Thursday, March 18, 2010

Bad-tini, Part One: C is for...

Sometimes there's a reason you don't leave your comfort zone. That is the first thing I wrote in my journal on the evening of the incident I am about to describe. It's one story, but I've divided it into three blog posts so that it doesn't overwhelm my readers.


A couple of weeks ago, I went to a happy hour meetup in a trendy neighborhood downtown. I rarely go downtown; I rarely leave my side of the river.* But I like to try force myself out of my box sometimes. I like to meet new people, too. I RSVPed right away to this meetup because the bar the organizer had chosen was on my To Try in Portland list.

I was in a fantastic mood the entire day. While I rode the bus downtown, I wrote in my journal about my great day. I listed every good thing that had taken place—I'd planted flowers, driven across the Sellwood Bridge, gotten a CD in the mail, bought daffodils at Trader Joe's....

I expected my Monday's greatness to continue at the bar, but it was not to be. My good mood was fortunate, for had I gone to the Meetup in a bad or even mediocre mood, I would have had an awful night.

When I arrived at the bar, the evening's organizer and one other girl were seated at our table, which was long and rectangular. I smiled, sat near both girls, and introduced myself. They smiled back, and we began to chat. I looked at the drink menu; most martinis were half price all night. So far, so good.

More girls began pouring in; soon we had our eight and the table was full. A waitress appeared and poured us all glasses of water. We drank and realized there was something in our water—cucumber! It was delicious. I felt that I must be at a classy place. Some of my dining companions commented on the bar's decor.

This bar had been on my "list" since, months ago, a guy suggested it to me as a possible place for us to go on a date. I had looked up their menu and was intrigued by the long martini list, especially an entire section of flower-flavored martinis. I ordered a nasturtium martini. Nasturtium is a bright flower that tastes like watercress, which has the same spicy chemical in it as horseradish.

The eight of us began to get acquainted. I learned that a friend of the organizer was seated next to me. I also learned, throughout the course of the evening, that she only wanted to talk to the people with whom she was already friends. I am not sure at which point she stopped pretending to seem interested in the other girls at the table. I do know that not very far into the evening, her eyes began to narrow when some of us would talk. (From what I could tell, what these targets had in common was that they were either shy and meek or outgoing and artsy. Or just not previously a member of her group of friends.) I thought, I know that look. It's the look that the popular girl in high school gives to those she deems not good enough to talk to her.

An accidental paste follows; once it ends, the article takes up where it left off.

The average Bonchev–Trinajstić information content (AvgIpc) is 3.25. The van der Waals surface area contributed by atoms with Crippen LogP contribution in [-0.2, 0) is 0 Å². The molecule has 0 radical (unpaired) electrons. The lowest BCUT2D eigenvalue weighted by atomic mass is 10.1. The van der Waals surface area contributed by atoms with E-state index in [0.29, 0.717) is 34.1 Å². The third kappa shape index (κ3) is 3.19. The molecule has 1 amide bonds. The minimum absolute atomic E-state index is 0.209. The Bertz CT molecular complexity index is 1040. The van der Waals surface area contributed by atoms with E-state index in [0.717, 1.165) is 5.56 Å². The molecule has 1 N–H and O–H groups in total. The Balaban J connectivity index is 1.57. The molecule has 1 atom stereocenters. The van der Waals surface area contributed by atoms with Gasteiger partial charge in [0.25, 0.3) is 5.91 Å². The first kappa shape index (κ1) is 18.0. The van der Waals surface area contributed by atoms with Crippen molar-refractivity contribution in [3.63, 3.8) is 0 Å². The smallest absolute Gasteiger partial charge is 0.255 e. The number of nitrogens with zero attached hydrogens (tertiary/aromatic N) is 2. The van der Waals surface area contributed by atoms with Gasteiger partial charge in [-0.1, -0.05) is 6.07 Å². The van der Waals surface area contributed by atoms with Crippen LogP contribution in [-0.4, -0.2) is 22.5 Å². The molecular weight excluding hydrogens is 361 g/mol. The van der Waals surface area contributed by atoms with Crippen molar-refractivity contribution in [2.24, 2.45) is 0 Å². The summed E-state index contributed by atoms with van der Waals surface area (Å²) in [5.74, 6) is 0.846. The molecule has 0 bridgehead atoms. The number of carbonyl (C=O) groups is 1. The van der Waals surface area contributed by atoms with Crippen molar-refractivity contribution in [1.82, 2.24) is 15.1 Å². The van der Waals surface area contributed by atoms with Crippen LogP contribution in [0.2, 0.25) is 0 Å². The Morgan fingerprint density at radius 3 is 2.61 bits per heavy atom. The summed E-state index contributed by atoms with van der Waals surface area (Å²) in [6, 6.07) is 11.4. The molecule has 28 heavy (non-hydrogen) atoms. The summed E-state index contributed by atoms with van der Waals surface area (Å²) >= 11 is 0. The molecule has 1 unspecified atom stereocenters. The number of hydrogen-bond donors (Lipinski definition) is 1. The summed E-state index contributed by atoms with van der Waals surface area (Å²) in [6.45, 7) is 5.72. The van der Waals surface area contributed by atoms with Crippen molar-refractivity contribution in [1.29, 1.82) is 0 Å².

As I stated above, if I'd begun the evening in a mood anything less than "fantastic," things would have ended differently. If "good mood" hadn't been my pre-existing condition, I would have been distraught, crushed by the treatment I received from that girl. I would have clammed up, slurped down my martini, chewed through my food, possibly ordered more, and stayed through the end of the night. Or I would have "gone Jersey" on her, conjured up rudeness to match hers, exceeding it only in tactlessness and volume. I would have called her a C-word or even CR.**

Part Two / Part Three / Home

* For those not familiar with Portland's geography, the Willamette River divides Portland into an East and West side. A street called Burnside divides the city North and South. I live East of the Willamette and South of Burnside, so I live in Southeast. Northeast and Southeast have similar personalities—laid-back, artsy, hippie-ish. Lots of houses and yards. Downtown is very different, and it is on the West side. That's where the tall buildings are. There's also a fifth section of the city called North Portland, which I don't even know how to describe. Just north of Burnside, on either side of the river, is Couch Street, which is not pronounced like a synonym for sofa. It is pronounced like a female body part. This has nothing to do with today's story. It's just some interesting information.

** If you are my mom or if you are under the age of 18, CR stands for "Cranky Rudeperson." I tried to find a link to the scene in 30 Rock where Kenneth calls Liz a "crankysue," but this was all I could find.

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